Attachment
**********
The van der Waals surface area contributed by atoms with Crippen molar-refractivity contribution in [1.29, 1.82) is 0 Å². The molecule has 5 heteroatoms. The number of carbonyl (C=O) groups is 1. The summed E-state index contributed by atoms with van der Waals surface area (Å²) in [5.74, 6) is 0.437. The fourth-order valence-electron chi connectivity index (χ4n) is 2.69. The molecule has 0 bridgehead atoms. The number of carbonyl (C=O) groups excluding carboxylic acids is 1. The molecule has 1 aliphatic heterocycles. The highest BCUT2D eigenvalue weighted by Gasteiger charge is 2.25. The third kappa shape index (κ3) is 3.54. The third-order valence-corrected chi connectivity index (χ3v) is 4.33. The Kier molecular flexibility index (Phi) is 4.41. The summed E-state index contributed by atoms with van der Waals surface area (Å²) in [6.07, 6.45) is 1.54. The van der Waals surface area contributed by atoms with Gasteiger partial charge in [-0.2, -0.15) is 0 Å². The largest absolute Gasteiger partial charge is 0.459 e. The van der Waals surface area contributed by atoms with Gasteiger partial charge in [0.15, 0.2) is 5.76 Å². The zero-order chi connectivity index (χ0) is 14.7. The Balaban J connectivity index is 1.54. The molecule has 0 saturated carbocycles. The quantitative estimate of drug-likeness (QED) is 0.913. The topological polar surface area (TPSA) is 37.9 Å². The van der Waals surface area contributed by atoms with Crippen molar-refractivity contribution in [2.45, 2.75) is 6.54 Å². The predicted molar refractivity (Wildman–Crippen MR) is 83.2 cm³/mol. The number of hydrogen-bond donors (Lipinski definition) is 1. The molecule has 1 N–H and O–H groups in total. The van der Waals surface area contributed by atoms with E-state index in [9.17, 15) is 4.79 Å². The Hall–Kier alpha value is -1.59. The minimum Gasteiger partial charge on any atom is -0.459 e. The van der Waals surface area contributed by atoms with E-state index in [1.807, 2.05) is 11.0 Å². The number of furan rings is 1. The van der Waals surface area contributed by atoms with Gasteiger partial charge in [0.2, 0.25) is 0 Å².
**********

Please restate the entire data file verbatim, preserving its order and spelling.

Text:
The van der Waals surface area contributed by atoms with Crippen molar-refractivity contribution in [1.29, 1.82) is 0 Å². The molecule has 5 heteroatoms. The number of carbonyl (C=O) groups is 1. The summed E-state index contributed by atoms with van der Waals surface area (Å²) in [5.74, 6) is 0.437. The fourth-order valence-electron chi connectivity index (χ4n) is 2.69. The molecule has 0 bridgehead atoms. The number of carbonyl (C=O) groups excluding carboxylic acids is 1. The molecule has 1 aliphatic heterocycles. The highest BCUT2D eigenvalue weighted by Gasteiger charge is 2.25. The third kappa shape index (κ3) is 3.54. The third-order valence-corrected chi connectivity index (χ3v) is 4.33. The Kier molecular flexibility index (Phi) is 4.41. The summed E-state index contributed by atoms with van der Waals surface area (Å²) in [6.07, 6.45) is 1.54. The van der Waals surface area contributed by atoms with Gasteiger partial charge in [-0.2, -0.15) is 0 Å². The largest absolute Gasteiger partial charge is 0.459 e. The van der Waals surface area contributed by atoms with Gasteiger partial charge in [0.15, 0.2) is 5.76 Å². The zero-order chi connectivity index (χ0) is 14.7. The Balaban J connectivity index is 1.54. The molecule has 0 saturated carbocycles. The quantitative estimate of drug-likeness (QED) is 0.913. The topological polar surface area (TPSA) is 37.9 Å². The van der Waals surface area contributed by atoms with Crippen molar-refractivity contribution in [2.45, 2.75) is 6.54 Å². The predicted molar refractivity (Wildman–Crippen MR) is 83.2 cm³/mol. The number of hydrogen-bond donors (Lipinski definition) is 1. The molecule has 1 N–H and O–H groups in total. The van der Waals surface area contributed by atoms with E-state index in [9.17, 15) is 4.79 Å². The Hall–Kier alpha value is -1.59. The minimum Gasteiger partial charge on any atom is -0.459 e. The van der Waals surface area contributed by atoms with E-state index in [1.807, 2.05) is 11.0 Å². The number of furan rings is 1. The van der Waals surface area contributed by atoms with Gasteiger partial charge in [0.2, 0.25) is 0 Å².